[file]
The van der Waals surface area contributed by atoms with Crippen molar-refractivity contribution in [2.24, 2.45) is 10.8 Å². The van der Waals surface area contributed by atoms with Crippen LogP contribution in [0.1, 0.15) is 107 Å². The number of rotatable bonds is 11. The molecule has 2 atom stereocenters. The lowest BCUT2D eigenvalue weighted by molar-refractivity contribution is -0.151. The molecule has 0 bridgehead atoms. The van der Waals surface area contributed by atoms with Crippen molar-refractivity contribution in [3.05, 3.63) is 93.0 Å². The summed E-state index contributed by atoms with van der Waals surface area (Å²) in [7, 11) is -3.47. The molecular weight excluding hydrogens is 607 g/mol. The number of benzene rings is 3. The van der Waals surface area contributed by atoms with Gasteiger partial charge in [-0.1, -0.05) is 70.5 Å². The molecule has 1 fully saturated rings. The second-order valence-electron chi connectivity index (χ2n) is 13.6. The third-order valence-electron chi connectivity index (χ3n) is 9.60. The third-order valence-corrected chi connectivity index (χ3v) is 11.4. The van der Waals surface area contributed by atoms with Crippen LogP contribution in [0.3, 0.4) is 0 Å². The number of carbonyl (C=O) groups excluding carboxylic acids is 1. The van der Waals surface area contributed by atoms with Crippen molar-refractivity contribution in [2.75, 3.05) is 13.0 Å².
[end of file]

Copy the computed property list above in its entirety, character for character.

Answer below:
The van der Waals surface area contributed by atoms with Crippen molar-refractivity contribution in [2.24, 2.45) is 10.8 Å². The van der Waals surface area contributed by atoms with Crippen LogP contribution in [0.1, 0.15) is 107 Å². The number of rotatable bonds is 11. The molecule has 2 atom stereocenters. The lowest BCUT2D eigenvalue weighted by molar-refractivity contribution is -0.151. The molecule has 0 bridgehead atoms. The van der Waals surface area contributed by atoms with Crippen molar-refractivity contribution in [3.05, 3.63) is 93.0 Å². The summed E-state index contributed by atoms with van der Waals surface area (Å²) in [7, 11) is -3.47. The molecular weight excluding hydrogens is 607 g/mol. The number of benzene rings is 3. The van der Waals surface area contributed by atoms with Gasteiger partial charge in [-0.1, -0.05) is 70.5 Å². The molecule has 1 fully saturated rings. The second-order valence-electron chi connectivity index (χ2n) is 13.6. The third-order valence-electron chi connectivity index (χ3n) is 9.60. The third-order valence-corrected chi connectivity index (χ3v) is 11.4. The van der Waals surface area contributed by atoms with Crippen LogP contribution in [0.3, 0.4) is 0 Å². The number of carbonyl (C=O) groups excluding carboxylic acids is 1. The van der Waals surface area contributed by atoms with Crippen molar-refractivity contribution in [2.75, 3.05) is 13.0 Å².